[OBJECTIVE] The paper explores the population effects of male preference stopping rules and of alternative combinations of fertility rates and male-biased birth sex ratios. [METHODS] The "laboratory" is a closed, stable population with five age groups and a dynamic process represented by a compact Leslie matrix. The new element is sex-selective abortion. We consider nine stopping rules, one with no male preference, two with male preference but no abortion, and six with male preference and the availability of abortion to achieve a desired number of male births. We calculate the probability distribution over the number of births and number of male births for each rule and work out the effects at the population level if the rule were adopted by all women bearing children. We then assess the impact of alternative combinations of fertility rates and male-biased sex ratios on the population. [RESULTS] In the absence of sex-selective abortion, stopping rules generally have no effect on the male/female birth proportions in the population, although they can alter the fertility rate, age distribution, and rate of growth. When sex-selective abortion is introduced the effect on male/female proportions may be considerable, and other effects quite different as well. The contribution of this paper is the quantification of effects that might have been predictable in general but which require model-based calculations to see how large they could be. As the paper shows, they could in fact be very large; a population in which sex-selective abortion was widely practised could look quite different from what it would otherwise be.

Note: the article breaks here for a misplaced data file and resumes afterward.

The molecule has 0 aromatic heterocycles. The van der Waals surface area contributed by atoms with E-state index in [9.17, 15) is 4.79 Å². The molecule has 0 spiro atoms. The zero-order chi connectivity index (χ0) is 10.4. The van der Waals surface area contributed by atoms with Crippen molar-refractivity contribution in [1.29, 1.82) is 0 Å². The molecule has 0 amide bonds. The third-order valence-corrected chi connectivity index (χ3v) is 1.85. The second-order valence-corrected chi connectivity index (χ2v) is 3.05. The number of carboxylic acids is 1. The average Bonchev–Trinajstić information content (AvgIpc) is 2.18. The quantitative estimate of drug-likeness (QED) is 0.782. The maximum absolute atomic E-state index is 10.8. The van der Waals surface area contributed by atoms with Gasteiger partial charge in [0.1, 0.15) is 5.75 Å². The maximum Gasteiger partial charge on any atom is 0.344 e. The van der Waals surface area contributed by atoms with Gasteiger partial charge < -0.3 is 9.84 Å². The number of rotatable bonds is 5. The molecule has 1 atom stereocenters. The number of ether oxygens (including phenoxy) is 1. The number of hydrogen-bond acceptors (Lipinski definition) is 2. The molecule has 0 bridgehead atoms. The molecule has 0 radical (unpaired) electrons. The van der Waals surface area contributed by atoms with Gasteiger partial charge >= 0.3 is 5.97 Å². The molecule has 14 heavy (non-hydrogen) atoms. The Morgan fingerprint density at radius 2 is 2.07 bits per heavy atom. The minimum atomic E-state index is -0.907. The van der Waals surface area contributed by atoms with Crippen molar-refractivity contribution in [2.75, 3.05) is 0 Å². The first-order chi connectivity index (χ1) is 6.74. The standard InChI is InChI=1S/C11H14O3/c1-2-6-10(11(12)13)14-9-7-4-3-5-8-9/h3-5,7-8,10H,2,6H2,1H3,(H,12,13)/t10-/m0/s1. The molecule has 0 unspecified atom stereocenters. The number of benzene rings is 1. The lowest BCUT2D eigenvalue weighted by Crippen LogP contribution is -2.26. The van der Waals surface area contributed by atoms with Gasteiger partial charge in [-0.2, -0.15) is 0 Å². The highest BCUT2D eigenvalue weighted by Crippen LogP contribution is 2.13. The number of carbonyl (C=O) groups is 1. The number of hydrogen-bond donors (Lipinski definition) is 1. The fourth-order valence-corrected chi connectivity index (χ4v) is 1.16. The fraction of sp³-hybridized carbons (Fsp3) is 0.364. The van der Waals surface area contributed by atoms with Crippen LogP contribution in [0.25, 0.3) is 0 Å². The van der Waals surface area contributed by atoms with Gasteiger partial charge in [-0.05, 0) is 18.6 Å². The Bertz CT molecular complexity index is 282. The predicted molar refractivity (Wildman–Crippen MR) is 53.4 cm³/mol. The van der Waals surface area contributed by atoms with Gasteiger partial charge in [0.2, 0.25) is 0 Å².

birth sex probabilities
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